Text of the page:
Category Archives: DIY

DIY Baby Shower

You’ve maybe noticed that I haven’t been around this here blog much lately – partly because I’m been busy over at www.cleanbinmovie.com – but that doesn’t been I haven’t been thinking and doing zero waste.

Case in point: one of my very good friend recently had a baby shower. No, I didn’t push my mandate on the hostess . . .she was right on board, and it worked out really well!

Food: The Mom-to-be’s Mom made all the food from scratch, including quiche, salads, cupcakes, and appies – right down to the fig jam! (we offered to help, but she said she was under control). Sure there was some packaging, but nothing like what you’d expect from a standard gathering, and they had bins for compost and recyclables (hurrah!)

Dishes: I have a case of wine glasses  (a souvenir from my cousin’s backyard wedding) that I keep in a kitchen cupboard for events, and her Mom rented real plates for only a few dollars that could be returned dirty to the rental company, making cleanup super easy.

Games: Yes, yes, what is a baby shower without games? One of our friends planned this portion, and she managed to avoid  gimmicky plastic oriented shower games altogether! We had to remember baby animal names (anyone know the technical term for a baby monkey?), guess the circumference of the Mom-to-be’s belly (with compostable cotton string), and guess the number of jelly beans in a baby bottle (which was then given to Mom as a gift). We also had a clothespeg game with wooden clothes pegs which the guest of honor took home for her new clothesline.

Decorations: This was my category, and I manged to do it DIY (and free). Grant had photographed a wedding that week, and the bride had handmade hundreds of pink tissue paper pompoms. I knew the sister of the groom well enough that I could ask about whether the decorations were headed to the landfill.  Turns out that the bride was ecstatic that her creativity would be given a second life at the shower, so I went home with a pack full of pompoms.  To balance the overwhelming pink theme, I also made a couple of fabric banners (way more time consuming than expected) out of scrap yellow, blue, and green fabric I got at the free store with the word “congratulations” in felt letters also made from scrap. The decorations were snapped up after the party for yet another shower.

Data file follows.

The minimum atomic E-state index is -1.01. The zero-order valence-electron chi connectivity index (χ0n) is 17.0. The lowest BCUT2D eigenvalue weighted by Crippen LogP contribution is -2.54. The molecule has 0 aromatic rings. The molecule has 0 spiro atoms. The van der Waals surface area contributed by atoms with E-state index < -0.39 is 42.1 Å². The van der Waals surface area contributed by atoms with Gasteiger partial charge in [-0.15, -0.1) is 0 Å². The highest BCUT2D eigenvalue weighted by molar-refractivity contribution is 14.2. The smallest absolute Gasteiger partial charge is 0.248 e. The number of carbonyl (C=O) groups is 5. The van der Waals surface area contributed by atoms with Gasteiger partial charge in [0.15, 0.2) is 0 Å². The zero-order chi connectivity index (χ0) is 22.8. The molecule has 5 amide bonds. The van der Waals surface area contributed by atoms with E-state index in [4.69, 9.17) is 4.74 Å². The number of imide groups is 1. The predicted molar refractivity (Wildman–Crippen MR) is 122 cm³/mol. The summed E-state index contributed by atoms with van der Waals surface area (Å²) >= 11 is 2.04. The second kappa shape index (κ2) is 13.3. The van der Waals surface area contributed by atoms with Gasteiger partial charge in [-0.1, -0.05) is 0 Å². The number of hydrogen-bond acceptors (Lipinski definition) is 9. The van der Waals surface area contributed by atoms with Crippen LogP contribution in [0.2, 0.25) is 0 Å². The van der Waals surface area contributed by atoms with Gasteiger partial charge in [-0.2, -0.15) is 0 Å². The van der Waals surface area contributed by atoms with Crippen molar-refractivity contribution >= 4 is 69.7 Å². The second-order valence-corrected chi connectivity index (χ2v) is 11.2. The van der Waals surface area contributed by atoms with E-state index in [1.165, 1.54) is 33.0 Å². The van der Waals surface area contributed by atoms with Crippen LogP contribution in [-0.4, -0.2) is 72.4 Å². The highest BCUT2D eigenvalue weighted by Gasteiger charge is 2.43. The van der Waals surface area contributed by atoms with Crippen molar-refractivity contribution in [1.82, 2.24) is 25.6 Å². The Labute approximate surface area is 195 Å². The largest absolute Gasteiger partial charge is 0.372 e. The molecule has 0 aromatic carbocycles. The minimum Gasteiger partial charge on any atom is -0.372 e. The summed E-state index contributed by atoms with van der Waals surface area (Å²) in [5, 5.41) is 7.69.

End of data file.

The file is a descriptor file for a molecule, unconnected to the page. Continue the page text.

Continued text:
Wrapping Paper: Ak! There was a lot of it. All I can say is that we salvaged what we could for reuse, and recycled some, and luckily there weren’t too many plastic bows or that sort of thing.

Gifts: My lovely friend is the practical sort, and I have to give her A+ because this was the first baby shower I had ever been to where second hand gifts were given the ‘ok’ right on the invite. She ended up receiving loads of lovely, quality gifts (some new, some preloved) that I think she will really use.

And while we’re talking DIY, one of the gifts I gave her was a pair of baby booties made out of felt I already had at home. I forgot to take a photo, but luckily Kim remembered her camera (thanks Kim).  I got the pattern from Heather Bailey (http://www.heatherbaileydesign.com/BittyBooties.pdf)

So cute, aren’t they? I was so stoked about how my “bee booties” turned out that I promptly made two more pairs (with different designs) for future babies.

So truly, it was a group effort (with double points awarded to the Mom-to-be’s Mom), and we really did produce hardly any landfill garbage.  Whether it’s because of thrift or concern about waste, if you have more ideas on how to do a low impact party, please put them in the comments!

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Buttery Goodness with Zero Waste House Guests

We recently played host to some friends and fellow zero wasters who were visiting from Iqaluit. I have to say, living in the extreme north, they definitely have a harder time of it finding low-packaging food, but, armed with a pantry of bulk food, they’re doing an amazing job!